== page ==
Host an Event Volunteer Join Tickets

Support the plant database you love!

Q. Who is Mr. Smarty Plants?

A: There are those who suspect Wildflower Center volunteers are the culpable and capable culprits. Yet, others think staff members play some, albeit small, role. You can torture us with your plant questions, but we will never reveal the Green Guru's secret identity.

Help us grow by giving to the Plant Database Fund or by becoming a member

Did you know you can access the Native Plant Information Network with your web-enabled smartphone?


Ask Mr. Smarty Plants

Ask Mr. Smarty Plants is a free service provided by the staff and volunteers at the Lady Bird Johnson Wildflower Center.

Search Smarty Plants
See a list of all Smarty Plants questions

Please forgive us, but Mr. Smarty Plants has been overwhelmed by a flood of mail and must take a break for awhile to catch up. We hope to be accepting new questions again soon. Thank you!

Need help with plant identification, visit the plant identification page.

rate this answer
Not Yet Rated

Tuesday - March 15, 2016

From: Comanche, TX
Region: Southwest
Topic: Vines
Title: Native vine for fence on youth baseball field
Answered by: Nan Hampton


Our community in Comanche, Texas would like to plant a native vine on the back fence of a youth baseball field. We have plans to plant an area of native grasses behind the fence, between the fence and a hiking path. We need a vine that is safe to use around children and wildlife. Can you help? Thanks!


The two vines below are the native vines that the USDA Plants Database show growing in Comanche County that would be good candidates for your fence.  Neither are known to have toxic properties.  They do not appear on any of the poisonous plants databases that I investigated.

Cocculus carolinus (Carolina snailseed) is a strong grower with male and female flowers on different plants.  Female plants have red berries if a male plant is nearby to furnish the pollen.  The seeds within the berries have an interesting shape and are the reason for the "Cocculus" part of the plant's scientific name and for its common name of "snailseed".  Here is more information from Texas A&M Horticulture.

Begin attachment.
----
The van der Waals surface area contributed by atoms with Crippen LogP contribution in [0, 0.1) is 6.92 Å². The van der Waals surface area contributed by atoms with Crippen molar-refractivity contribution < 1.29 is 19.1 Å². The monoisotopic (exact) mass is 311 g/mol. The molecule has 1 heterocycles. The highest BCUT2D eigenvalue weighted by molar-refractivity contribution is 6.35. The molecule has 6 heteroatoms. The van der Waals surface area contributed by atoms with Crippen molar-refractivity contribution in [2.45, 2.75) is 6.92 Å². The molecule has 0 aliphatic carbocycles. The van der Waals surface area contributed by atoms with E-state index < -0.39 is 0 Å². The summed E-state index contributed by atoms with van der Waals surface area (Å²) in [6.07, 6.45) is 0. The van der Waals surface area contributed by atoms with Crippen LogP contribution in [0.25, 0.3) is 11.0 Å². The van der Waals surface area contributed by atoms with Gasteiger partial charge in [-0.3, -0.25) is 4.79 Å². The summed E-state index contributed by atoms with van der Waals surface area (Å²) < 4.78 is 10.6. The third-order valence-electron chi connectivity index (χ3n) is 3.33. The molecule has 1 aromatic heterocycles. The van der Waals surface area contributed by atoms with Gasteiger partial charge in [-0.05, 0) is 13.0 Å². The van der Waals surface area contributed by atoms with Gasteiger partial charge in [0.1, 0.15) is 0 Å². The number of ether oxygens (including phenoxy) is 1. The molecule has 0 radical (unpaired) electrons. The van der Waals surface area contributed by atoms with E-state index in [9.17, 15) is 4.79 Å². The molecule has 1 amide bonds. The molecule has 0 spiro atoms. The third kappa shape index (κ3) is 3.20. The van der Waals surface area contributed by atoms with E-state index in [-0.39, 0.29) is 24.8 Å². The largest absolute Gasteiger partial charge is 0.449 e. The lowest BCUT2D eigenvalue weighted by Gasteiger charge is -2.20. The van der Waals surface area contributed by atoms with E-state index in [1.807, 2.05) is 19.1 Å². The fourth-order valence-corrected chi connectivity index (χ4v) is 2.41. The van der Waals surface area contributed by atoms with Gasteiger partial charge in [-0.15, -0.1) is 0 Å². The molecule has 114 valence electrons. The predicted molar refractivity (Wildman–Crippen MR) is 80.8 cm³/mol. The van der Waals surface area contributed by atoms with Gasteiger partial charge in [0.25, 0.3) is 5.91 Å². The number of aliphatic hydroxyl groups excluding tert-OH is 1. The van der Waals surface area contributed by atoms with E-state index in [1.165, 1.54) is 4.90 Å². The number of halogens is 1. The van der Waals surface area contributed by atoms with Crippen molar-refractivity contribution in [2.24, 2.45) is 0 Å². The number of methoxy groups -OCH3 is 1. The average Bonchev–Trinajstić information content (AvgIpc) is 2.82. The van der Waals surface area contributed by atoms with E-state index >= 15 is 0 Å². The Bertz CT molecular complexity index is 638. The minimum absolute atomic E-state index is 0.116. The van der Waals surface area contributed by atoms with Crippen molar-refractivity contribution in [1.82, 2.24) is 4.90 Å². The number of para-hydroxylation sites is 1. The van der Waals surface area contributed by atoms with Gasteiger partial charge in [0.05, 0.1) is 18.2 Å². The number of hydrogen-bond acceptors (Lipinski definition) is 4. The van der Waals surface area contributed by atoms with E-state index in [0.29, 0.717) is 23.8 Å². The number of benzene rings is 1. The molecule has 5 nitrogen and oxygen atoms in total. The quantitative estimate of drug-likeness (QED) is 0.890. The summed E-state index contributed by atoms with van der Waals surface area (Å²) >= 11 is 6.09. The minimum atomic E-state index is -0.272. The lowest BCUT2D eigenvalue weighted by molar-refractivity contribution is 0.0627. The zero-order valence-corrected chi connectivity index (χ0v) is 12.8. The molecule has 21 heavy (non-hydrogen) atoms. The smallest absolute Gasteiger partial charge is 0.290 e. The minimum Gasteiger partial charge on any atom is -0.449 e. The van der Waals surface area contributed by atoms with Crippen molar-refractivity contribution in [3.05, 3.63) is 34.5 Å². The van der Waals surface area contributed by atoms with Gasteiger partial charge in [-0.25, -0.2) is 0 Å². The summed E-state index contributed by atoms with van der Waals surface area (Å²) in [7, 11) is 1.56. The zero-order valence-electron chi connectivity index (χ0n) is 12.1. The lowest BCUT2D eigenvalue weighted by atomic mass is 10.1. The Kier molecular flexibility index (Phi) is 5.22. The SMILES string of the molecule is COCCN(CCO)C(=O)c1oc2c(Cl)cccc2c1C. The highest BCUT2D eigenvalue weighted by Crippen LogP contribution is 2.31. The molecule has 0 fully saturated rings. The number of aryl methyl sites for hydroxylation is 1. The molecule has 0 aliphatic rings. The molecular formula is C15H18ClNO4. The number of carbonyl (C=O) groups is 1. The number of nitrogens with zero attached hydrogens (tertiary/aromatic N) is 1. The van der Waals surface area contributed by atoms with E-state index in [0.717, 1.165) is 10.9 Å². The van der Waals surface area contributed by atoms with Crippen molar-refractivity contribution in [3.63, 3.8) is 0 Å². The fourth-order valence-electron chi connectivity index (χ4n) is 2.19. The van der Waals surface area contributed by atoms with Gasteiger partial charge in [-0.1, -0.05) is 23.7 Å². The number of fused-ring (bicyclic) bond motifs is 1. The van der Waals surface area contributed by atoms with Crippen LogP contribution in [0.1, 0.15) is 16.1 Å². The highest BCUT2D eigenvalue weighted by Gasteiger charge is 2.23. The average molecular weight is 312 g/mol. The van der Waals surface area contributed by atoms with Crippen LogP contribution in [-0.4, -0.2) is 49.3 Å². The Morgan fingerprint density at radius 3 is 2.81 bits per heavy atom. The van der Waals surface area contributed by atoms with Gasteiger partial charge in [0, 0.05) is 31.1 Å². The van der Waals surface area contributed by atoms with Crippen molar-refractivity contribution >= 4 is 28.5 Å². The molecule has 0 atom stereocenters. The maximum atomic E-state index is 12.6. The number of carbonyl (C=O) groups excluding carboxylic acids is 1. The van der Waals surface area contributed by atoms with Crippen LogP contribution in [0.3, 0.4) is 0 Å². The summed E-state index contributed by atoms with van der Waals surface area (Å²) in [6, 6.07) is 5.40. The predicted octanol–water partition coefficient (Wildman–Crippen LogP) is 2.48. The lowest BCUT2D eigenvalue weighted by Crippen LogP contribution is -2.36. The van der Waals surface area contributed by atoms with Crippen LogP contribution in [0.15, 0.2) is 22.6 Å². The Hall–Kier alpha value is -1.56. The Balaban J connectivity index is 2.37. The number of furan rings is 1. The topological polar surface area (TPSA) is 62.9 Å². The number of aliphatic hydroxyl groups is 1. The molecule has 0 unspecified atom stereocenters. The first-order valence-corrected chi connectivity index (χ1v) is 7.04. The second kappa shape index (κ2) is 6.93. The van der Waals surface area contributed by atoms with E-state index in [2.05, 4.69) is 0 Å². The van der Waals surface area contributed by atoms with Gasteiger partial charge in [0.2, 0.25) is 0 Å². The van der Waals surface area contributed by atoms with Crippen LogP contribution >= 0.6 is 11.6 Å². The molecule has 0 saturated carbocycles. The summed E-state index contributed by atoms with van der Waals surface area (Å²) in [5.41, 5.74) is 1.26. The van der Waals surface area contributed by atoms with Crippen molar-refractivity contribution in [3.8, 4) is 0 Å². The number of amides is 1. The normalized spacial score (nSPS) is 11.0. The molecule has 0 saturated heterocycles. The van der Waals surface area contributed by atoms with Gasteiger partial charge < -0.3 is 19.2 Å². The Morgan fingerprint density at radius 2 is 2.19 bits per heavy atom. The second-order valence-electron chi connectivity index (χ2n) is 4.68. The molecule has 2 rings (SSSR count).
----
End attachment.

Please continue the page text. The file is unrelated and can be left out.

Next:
Convolvulus equitans (Bindweed) is described as a non-agressive climber and here is more information from Texas A&M AgriLife Research & Extension Center at Uvalde and from Backyard Nature.  This vine tends to stay on the ground twining around smaller plants but wcan climb up fences.

You might consider using a combination of these two vines.


From the Image Gallery

Carolina snailseed
Cocculus carolinus

Carolina snailseed
Cocculus carolinus

Carolina snailseed
Cocculus carolinus

Texas bindweed
Convolvulus equitans

Texas bindweed
Convolvulus equitans

More Vines Questions

Tip Dieback on Lonicera sempervirens
August 14, 2013 - I have a Lonicera sempervirens (coral honeysuckle) vine in Virginia which does well early in the season, but then around July, the very tips of its shoots (just the last 1-2 inches) wither, turn black...
view the full question and answer

Vine like blackberry with 3 leaves & thorns in Florida
July 08, 2009 - What vine looks like a blackberry vine but has three leaves and thorns?
view the full question and answer

Information about mustang grapes
March 14, 2016 - We live in the Driftwood area. There is a native vine that looks like Mustang grape but never produces. A friend who is native to this area called it rat vine. I miss my Mustang grape jelly. Is t...
view the full question and answer

Bignonia capreolata with brown leaves in Pennsylvania
April 24, 2009 - 3 year old crossvine leaves brown and dead looking. Will it come back and bud out? Crossvine on fence southern exposure. Crossvine on fence in another area has leaves and are dark green/purple - sa...
view the full question and answer

Need a vine to cover a 8' cinder block wall in Fullerton, CA.
August 23, 2010 - Hi- I have a 8' cinder block wall that gets full sun, and need to find either a flowering shrub that would cover, or a vine that wouldn't be to hard to manage, or would not need to use a trellis....
view the full question and answer

Support the Wildflower Center by Donating Online or Becoming a Member today.